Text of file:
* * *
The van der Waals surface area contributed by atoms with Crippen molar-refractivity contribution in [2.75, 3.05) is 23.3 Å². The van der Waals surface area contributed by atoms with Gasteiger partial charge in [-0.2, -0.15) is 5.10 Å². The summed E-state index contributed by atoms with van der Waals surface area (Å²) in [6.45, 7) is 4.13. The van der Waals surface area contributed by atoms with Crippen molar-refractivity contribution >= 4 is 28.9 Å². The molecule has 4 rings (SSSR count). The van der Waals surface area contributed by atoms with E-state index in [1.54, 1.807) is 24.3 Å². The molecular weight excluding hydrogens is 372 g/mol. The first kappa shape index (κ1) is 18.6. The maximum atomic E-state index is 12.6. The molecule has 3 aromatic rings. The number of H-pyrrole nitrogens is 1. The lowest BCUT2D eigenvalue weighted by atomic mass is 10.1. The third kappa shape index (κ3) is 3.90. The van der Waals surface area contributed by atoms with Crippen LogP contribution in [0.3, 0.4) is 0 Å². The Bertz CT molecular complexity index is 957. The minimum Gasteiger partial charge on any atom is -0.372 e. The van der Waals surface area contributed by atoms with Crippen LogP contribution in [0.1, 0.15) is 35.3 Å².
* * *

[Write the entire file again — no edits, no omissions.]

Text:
The van der Waals surface area contributed by atoms with Crippen molar-refractivity contribution in [2.75, 3.05) is 23.3 Å². The van der Waals surface area contributed by atoms with Gasteiger partial charge in [-0.2, -0.15) is 5.10 Å². The summed E-state index contributed by atoms with van der Waals surface area (Å²) in [6.45, 7) is 4.13. The van der Waals surface area contributed by atoms with Crippen molar-refractivity contribution >= 4 is 28.9 Å². The molecule has 4 rings (SSSR count). The van der Waals surface area contributed by atoms with E-state index in [1.54, 1.807) is 24.3 Å². The molecular weight excluding hydrogens is 372 g/mol. The first kappa shape index (κ1) is 18.6. The maximum atomic E-state index is 12.6. The molecule has 3 aromatic rings. The number of H-pyrrole nitrogens is 1. The lowest BCUT2D eigenvalue weighted by atomic mass is 10.1. The third kappa shape index (κ3) is 3.90. The van der Waals surface area contributed by atoms with Crippen LogP contribution in [0.3, 0.4) is 0 Å². The Bertz CT molecular complexity index is 957. The minimum Gasteiger partial charge on any atom is -0.372 e. The van der Waals surface area contributed by atoms with Crippen LogP contribution in [0.1, 0.15) is 35.3 Å².